MontBell UL Spiral Down Hugger Sleeping Bag Review
Display Avatars Sort By:
Addie Bedford
(addiebedford) - MLife

Locale: Montana
MontBell UL Spiral Down Hugger Sleeping Bag Review on 12/08/2009 17:15:37 MST Print View

Companion forum thread to:

MontBell UL Spiral Down Hugger Sleeping Bag Review

Kathy A Handyside
(earlymusicus) - M

Locale: Southeastern Michigan
Very Informative Article on 12/08/2009 18:20:10 MST Print View

Thanks for a great article! Very informative. I had already decided to get a Montbell Super Stretch bag anyway. I am a restless side sleeper who sleeps in a fetal position and tosses and turns a lot through the night, so I came to hate mummy bags. I always felt like the bag was holding me hostage, and gave me nightmares of someone coming upon my rigid body, figuring I'd expired, and stuffing me in the ground - or a pyramid! Mont Bell has developed a sleeping bag I can actually sleep in. I've been looking at their bags on their website and liked what I saw. Nice to have my suspicions confirmed!

Richard Nisley
(richard295) - M

Locale: San Francisco Bay Area
What pad and sleep position is used for your sleeping bag tests? on 12/08/2009 19:32:52 MST Print View

Will,

Good job on the review as usual!

Do you use the same sleeping pad to test all of the 30F rated sleeping bags? If so, what is it? What is your primary sleeping position?

Others will experience a significantly different thermal comfort experience if they use a different pad or primary sleep position.

Randy G
(rando3369) - MLife

Locale: Western NY
Great Review, but... on 12/09/2009 04:47:42 MST Print View

I have been checking these out recently also due to the reasonable price. I was all pumped up to by one after reading the great review, but they don't appear to make a 40F rated version like the UL SS Hugger. Maybe in 2010?

Casey Bowden
(clbowden) - MLife

Locale: Berkeley Hills
Re: What pad and sleep position is used for your sleeping bag tests? on 12/09/2009 08:31:43 MST Print View

Richard wrote "Others will experience a significantly different thermal comfort experience if they use a different pad or primary sleep position."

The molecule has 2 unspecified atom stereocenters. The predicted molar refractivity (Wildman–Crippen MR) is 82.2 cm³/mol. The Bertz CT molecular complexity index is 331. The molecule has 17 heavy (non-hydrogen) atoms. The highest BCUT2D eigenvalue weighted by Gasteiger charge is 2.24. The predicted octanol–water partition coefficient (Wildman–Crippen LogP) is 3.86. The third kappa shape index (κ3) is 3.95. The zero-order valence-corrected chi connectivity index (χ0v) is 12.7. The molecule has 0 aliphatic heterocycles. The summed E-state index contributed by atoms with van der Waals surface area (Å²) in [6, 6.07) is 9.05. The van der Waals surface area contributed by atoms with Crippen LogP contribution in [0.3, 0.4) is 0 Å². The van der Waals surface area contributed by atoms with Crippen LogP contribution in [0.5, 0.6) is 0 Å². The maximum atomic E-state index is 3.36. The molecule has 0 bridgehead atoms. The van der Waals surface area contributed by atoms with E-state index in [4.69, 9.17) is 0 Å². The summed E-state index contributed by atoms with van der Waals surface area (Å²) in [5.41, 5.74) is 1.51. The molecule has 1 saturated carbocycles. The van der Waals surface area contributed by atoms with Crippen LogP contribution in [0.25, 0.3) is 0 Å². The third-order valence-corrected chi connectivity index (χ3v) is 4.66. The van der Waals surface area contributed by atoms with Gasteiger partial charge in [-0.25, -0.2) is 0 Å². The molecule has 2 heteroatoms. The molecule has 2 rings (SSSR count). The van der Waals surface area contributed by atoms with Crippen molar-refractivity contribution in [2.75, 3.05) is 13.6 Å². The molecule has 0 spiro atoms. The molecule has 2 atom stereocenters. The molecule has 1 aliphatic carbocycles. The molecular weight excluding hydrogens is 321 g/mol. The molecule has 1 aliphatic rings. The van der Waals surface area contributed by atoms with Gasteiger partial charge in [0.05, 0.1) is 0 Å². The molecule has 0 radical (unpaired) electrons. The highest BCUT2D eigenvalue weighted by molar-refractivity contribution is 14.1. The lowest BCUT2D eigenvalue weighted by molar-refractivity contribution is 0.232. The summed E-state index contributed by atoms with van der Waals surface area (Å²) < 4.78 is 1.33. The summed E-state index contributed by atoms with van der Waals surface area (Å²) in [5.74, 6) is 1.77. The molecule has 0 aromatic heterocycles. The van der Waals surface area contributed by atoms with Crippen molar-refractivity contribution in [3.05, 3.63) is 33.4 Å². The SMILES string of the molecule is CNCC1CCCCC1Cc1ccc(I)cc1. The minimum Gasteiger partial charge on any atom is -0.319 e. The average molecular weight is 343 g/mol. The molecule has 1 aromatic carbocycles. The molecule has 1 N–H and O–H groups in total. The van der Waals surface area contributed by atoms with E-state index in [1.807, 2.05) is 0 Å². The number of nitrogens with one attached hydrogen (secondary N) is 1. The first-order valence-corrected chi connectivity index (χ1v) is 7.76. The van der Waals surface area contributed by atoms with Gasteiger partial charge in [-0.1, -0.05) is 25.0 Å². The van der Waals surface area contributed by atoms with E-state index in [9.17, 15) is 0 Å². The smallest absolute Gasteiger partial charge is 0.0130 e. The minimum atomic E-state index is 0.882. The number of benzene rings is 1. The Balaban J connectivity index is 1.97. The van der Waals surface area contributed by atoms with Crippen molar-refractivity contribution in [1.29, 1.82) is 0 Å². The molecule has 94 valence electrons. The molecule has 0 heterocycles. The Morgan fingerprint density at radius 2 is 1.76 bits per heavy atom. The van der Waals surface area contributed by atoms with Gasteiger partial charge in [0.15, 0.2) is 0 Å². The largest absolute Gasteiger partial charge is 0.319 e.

Could you elaborate? Do you know something about this bag not mentioned in the article?

Bradford Rogers
(Mocs123) - MLife

Locale: Southeast Tennessee
Re: Re: What pad and sleep position is used for your sleeping bag tests? on 12/09/2009 09:10:25 MST Print View

It has nothing to do with this particular bag, it is that the pad also plays a large part in keeping you warm and what pad he used can provide additional insight into the warmth of the bag (for example did he use a Thermarest Z-lite with a R value of 2.2 or a Exped Downmat 7 with a R value of 5.9 - big difference) Also sleeping on your side or stomach/back will allow different ratios of body surface contact with the pad (meaning it will have a greater or lesser effect of warmth).

Richard Nisley
(richard295) - M

Locale: San Francisco Bay Area
Re: Re: What pad and sleep position is used for your sleeping bag tests? on 12/09/2009 11:11:26 MST Print View

Casey,

I don't know anything about this bag other than what Will discussed. I do know that Will's impression of any sleeping system's lower limit comfort rating will vary significantly based on the sleep position and pad insulation.

If Will slept on his back, then ~35% of the warmth of the MB sleeping bag's sleep system was determined by the pad he used in the test. If the insulation value of the pad was higher than the standard's, then it would bias Will's evaluation towards the bag being warmer than an EN 13537 LLimit comfort rating. If the insulation value of the pad was lower than the standards, then it would bias Will's evaluation towards the MB bag being colder. If Will slept primarily on his side then ~ 18% of the warmth of the sleep system was primarily determined by the pad.

In order for Will's field test LLimit comfort rating to correlate with an accurate EN 13537 LLimit rating of a bag, Will would have to have slept on his side and used a pad with an R Value of 4.85.

Loft vs warmth

Two of the bags, used in Will’s 30F rated bags comparison table, (MH Phantom & Marmot Hydrogen) have been EN 13537 laboratory tested using the standard side sleep position and 4.85 pad insulation value.

Edited by richard295 on 12/10/2009 17:20:56 MST.

Mitchell Keil
(mitchellkeil) - F

Locale: Deep in the OC
Re: MontBell UL Spiral Down Hugger Sleeping Bag Review on 12/09/2009 13:55:46 MST Print View

Will